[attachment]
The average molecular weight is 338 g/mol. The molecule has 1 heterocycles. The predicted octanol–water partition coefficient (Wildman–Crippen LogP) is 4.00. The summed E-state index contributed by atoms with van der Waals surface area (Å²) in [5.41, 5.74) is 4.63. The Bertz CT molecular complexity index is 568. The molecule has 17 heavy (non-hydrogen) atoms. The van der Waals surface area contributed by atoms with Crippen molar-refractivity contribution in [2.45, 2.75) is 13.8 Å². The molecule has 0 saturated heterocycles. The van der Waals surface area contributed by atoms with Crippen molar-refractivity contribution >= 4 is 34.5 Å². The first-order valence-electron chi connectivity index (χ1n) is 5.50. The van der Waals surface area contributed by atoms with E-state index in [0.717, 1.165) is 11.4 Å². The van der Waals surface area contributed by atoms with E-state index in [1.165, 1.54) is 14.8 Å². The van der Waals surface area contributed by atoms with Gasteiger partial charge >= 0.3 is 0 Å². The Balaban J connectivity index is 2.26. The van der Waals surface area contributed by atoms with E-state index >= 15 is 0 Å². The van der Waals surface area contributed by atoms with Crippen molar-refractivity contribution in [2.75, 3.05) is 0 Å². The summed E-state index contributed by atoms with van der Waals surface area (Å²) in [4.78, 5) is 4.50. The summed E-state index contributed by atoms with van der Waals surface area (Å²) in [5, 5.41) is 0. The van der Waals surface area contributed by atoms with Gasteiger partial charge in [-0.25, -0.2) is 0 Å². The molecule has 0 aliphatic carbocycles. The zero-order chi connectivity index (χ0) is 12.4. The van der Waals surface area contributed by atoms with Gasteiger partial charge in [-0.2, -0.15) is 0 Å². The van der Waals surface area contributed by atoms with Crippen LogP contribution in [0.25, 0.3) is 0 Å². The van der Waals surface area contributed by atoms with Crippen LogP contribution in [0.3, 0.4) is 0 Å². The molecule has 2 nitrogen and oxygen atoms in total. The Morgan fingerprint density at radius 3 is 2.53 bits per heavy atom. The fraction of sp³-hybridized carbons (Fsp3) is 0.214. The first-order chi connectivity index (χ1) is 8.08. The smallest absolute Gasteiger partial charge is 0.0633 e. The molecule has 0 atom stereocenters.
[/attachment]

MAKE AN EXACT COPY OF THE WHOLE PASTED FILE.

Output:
The average molecular weight is 338 g/mol. The molecule has 1 heterocycles. The predicted octanol–water partition coefficient (Wildman–Crippen LogP) is 4.00. The summed E-state index contributed by atoms with van der Waals surface area (Å²) in [5.41, 5.74) is 4.63. The Bertz CT molecular complexity index is 568. The molecule has 17 heavy (non-hydrogen) atoms. The van der Waals surface area contributed by atoms with Crippen molar-refractivity contribution in [2.45, 2.75) is 13.8 Å². The molecule has 0 saturated heterocycles. The van der Waals surface area contributed by atoms with Crippen molar-refractivity contribution >= 4 is 34.5 Å². The first-order valence-electron chi connectivity index (χ1n) is 5.50. The van der Waals surface area contributed by atoms with E-state index in [0.717, 1.165) is 11.4 Å². The van der Waals surface area contributed by atoms with E-state index in [1.165, 1.54) is 14.8 Å². The van der Waals surface area contributed by atoms with Gasteiger partial charge >= 0.3 is 0 Å². The Balaban J connectivity index is 2.26. The van der Waals surface area contributed by atoms with E-state index >= 15 is 0 Å². The van der Waals surface area contributed by atoms with Crippen molar-refractivity contribution in [2.75, 3.05) is 0 Å². The summed E-state index contributed by atoms with van der Waals surface area (Å²) in [4.78, 5) is 4.50. The summed E-state index contributed by atoms with van der Waals surface area (Å²) in [5, 5.41) is 0. The van der Waals surface area contributed by atoms with Gasteiger partial charge in [-0.25, -0.2) is 0 Å². The molecule has 0 aliphatic carbocycles. The zero-order chi connectivity index (χ0) is 12.4. The van der Waals surface area contributed by atoms with Gasteiger partial charge in [-0.2, -0.15) is 0 Å². The van der Waals surface area contributed by atoms with Crippen LogP contribution in [0.25, 0.3) is 0 Å². The van der Waals surface area contributed by atoms with Crippen LogP contribution in [0.3, 0.4) is 0 Å². The molecule has 2 nitrogen and oxygen atoms in total. The Morgan fingerprint density at radius 3 is 2.53 bits per heavy atom. The fraction of sp³-hybridized carbons (Fsp3) is 0.214. The first-order chi connectivity index (χ1) is 8.08. The smallest absolute Gasteiger partial charge is 0.0633 e. The molecule has 0 atom stereocenters.